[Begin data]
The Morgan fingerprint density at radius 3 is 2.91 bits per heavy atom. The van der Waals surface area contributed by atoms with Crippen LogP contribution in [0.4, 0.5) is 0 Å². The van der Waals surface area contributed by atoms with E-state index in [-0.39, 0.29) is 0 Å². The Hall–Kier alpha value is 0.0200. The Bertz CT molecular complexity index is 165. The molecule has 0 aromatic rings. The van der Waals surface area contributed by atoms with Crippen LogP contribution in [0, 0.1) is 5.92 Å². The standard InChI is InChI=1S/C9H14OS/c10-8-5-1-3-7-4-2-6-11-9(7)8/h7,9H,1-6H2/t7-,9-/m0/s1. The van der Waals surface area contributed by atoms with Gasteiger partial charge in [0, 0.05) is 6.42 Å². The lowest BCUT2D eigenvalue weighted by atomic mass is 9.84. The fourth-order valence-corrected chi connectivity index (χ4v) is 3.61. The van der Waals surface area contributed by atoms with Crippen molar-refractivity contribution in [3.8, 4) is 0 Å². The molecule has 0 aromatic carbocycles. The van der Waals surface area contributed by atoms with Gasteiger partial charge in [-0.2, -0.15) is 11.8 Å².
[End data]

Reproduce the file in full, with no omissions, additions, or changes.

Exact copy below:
The Morgan fingerprint density at radius 3 is 2.91 bits per heavy atom. The van der Waals surface area contributed by atoms with Crippen LogP contribution in [0.4, 0.5) is 0 Å². The van der Waals surface area contributed by atoms with E-state index in [-0.39, 0.29) is 0 Å². The Hall–Kier alpha value is 0.0200. The Bertz CT molecular complexity index is 165. The molecule has 0 aromatic rings. The van der Waals surface area contributed by atoms with Crippen LogP contribution in [0, 0.1) is 5.92 Å². The standard InChI is InChI=1S/C9H14OS/c10-8-5-1-3-7-4-2-6-11-9(7)8/h7,9H,1-6H2/t7-,9-/m0/s1. The van der Waals surface area contributed by atoms with Gasteiger partial charge in [0, 0.05) is 6.42 Å². The lowest BCUT2D eigenvalue weighted by atomic mass is 9.84. The fourth-order valence-corrected chi connectivity index (χ4v) is 3.61. The van der Waals surface area contributed by atoms with Crippen molar-refractivity contribution in [3.8, 4) is 0 Å². The molecule has 0 aromatic carbocycles. The van der Waals surface area contributed by atoms with Gasteiger partial charge in [-0.2, -0.15) is 11.8 Å².